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The Good, Bad and Ugly of the Jets' Loss

The 27-10 loss to the Steelers brought back the questions about the offense

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    NEWSLETTERS

    TK
    Getty Images
    The Jets couldn't catch the Steelers on Sunday.

    The nature of the NFL schedule makes it very hard not to overreact to what happens every Sunday. 

    Blowing out the Bills 48-28 had plenty of people saying that the Jets' offense was written off too quickly and that the team was going to be better than the dire predictions emanating from every corner this offseason. Then came Sunday's 27-10 loss to the Steelers when the offense stagnated after the first two drives. 

    Now it's back to what everyone expected in the first place. Memories of the first game mean nothing because the Jets couldn't compete against a good team on the road playing without two of their best defensive players. It's a compelling argument if you watched Mark Sanchez, who needed the help of penalties to move the team in the second half. 

    In the macro view, though, the Jets are 1-1 after two weeks of the season. What's more, they won the game people expected them to win and lost the game people expected them to lose. 

    The team needs to be better than it was on Sunday, on both offense and defense, but rushing to say that this is the team's real level is just as absurd as it was after they beat the Bills. There's a good bet that the final Jets team is going to be somewhere in the middle of these two results, with no real way of saying after two games which one they'll wind up resembling more. 

    Here's the good, bad and ugly from Sunday's loss to consider while we wait for more evidence. 

    UGLY: Sanchez had plenty of excuses for his dreadful second half performance. Receivers dropped balls, the offensive line broke down and he seemed a little off after taking a massive (unpenalized, although we'll get to the officials later) hit to the helmet from Steelers linebacker Lawrence Timmons.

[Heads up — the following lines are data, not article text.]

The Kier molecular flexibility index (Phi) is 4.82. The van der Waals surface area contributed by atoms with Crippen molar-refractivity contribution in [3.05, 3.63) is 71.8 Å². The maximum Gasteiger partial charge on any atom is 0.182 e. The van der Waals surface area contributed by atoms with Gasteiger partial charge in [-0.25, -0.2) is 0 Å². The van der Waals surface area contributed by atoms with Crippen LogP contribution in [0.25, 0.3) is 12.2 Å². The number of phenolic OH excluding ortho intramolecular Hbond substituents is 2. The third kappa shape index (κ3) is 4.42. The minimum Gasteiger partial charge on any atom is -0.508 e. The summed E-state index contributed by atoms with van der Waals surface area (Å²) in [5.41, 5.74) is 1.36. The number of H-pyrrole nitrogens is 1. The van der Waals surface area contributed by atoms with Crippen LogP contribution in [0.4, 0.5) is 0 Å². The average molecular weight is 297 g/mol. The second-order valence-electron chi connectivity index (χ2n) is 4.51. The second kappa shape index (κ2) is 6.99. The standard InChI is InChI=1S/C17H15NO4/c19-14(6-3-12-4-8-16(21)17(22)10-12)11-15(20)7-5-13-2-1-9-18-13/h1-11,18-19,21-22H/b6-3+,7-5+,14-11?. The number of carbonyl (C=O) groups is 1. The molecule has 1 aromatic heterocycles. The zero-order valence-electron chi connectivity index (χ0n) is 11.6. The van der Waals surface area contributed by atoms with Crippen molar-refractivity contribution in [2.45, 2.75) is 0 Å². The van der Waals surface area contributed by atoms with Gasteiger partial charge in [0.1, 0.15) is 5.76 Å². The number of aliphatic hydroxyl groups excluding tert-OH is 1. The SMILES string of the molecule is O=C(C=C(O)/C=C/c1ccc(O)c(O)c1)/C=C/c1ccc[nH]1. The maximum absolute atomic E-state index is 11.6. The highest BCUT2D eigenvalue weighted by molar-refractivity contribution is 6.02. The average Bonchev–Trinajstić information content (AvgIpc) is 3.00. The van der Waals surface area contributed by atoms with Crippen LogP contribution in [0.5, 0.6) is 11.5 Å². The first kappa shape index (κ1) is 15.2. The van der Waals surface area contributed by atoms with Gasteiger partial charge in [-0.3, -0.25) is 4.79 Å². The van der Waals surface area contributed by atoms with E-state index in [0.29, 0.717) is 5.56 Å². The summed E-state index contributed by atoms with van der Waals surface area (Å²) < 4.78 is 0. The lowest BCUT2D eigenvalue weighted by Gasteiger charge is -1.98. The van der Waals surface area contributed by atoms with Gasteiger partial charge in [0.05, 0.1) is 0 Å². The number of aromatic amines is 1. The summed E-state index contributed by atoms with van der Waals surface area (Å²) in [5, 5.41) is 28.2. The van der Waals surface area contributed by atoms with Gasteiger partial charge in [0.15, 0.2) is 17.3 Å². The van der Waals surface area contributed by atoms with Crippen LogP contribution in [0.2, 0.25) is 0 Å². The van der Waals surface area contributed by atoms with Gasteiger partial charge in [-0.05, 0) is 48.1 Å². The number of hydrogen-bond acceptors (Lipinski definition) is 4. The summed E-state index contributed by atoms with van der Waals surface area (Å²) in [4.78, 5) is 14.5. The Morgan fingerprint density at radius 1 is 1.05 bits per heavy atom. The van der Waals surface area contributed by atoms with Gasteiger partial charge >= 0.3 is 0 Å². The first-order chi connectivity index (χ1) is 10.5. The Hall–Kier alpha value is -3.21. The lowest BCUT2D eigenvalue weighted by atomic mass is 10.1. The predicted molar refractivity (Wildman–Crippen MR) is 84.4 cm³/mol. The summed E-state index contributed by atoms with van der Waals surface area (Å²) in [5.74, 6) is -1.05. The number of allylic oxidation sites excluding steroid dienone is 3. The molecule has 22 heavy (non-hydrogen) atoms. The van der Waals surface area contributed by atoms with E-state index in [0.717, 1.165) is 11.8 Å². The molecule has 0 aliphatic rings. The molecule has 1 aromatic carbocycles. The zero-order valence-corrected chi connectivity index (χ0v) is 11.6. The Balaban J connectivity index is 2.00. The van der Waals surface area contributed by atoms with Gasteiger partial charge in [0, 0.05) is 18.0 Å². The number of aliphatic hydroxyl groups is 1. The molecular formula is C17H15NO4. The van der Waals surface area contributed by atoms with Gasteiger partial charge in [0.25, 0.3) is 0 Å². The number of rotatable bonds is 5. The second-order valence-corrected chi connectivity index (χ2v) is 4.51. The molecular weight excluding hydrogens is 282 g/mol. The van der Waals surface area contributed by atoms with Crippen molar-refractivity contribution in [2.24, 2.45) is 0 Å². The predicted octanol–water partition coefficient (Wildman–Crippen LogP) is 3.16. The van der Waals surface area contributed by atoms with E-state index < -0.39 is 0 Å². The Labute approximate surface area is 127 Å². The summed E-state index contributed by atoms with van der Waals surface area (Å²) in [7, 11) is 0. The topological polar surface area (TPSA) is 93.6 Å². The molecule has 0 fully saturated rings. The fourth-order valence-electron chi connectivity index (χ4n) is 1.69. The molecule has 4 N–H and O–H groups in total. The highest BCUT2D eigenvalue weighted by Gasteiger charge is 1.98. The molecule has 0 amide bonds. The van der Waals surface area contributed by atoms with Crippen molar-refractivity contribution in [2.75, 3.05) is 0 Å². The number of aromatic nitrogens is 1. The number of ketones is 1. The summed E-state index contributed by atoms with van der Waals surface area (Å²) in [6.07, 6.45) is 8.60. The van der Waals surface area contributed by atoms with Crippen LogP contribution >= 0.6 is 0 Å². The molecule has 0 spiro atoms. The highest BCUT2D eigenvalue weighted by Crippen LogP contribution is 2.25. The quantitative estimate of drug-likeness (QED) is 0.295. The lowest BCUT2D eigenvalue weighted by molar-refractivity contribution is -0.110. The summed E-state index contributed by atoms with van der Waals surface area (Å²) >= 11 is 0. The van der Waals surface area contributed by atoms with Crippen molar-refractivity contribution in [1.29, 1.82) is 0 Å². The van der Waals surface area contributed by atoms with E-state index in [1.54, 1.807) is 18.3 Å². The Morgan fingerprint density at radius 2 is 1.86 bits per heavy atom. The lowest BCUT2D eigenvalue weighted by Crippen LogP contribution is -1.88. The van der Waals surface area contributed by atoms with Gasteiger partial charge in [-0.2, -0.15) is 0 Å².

Those are excuses that the better quarterbacks of the league don't use, however, because they figure out a way to make things work. It might have just been a bad day, but it was too reminiscent of the worst version of Sanchez to feel comfortable.

    GOOD: The Jets didn't lose because of Darrelle Revis' absence and their chances of winning might have actually improved without Bryan Thomas in the lineup. Garrett McIntyre started at outside linebacker and played very well in all phases of the game for the Jets, something that would be a nice addition to the defense going forward. 

    BAD: LaRon Landry gives the Jets something they've been missing in terms of dynamism at safety, but his aggressiveness comes with a price. He picked up two personal fouls that helped the Steelers put points on the board Sunday, a habit which could be a real pain in a closer game. 

    BAD: The defense really wound up getting done in by being asked to carry an outsize load against the ever-resilient Ben Roethlisberger, but one bad play by Antonio Cromartie really changed things. He got all turned around on Mike Wallace's 37-yard touchdown in the third quarter. It came on a third-and-8 desperation heave to avoid a sack by Roethlisberger and made the score 20-10, which makes you wonder how things play out if Cromartie was a little sharper. 

    GOOD, BAD and UGLY: Santonio Holmes is not an easy character to figure out. He caught a touchdown pass and drew three penalties Sunday to boost the offense and then had several drops to keep the Jets from capitalizing. He and Sanchez seem to be in different books, forget pages, and you'd expect more in their third season together. 

    REALLY, REALLY UGLY: We mentioned the unflagged hit on Sanchez, which was followed by a ludicrous pass interference call on Steelers corner Ike Taylor for not touching Holmes at all on a passing play and the referee not knowing that he has to review everything during a replay challenge that helped the Steelers to their final score. On top of all that are the endless conversations about every call because the undertrained replacements don't know what they're supposed to do. 

    The real officials aren't any great prize, but they're better than this and the optics for the NFL are awful every time a geography teacher from Des Moines impacts a professional football game. 

    Josh Alper is also a writer for Pro Football Talk. You can follow him on Twitter.

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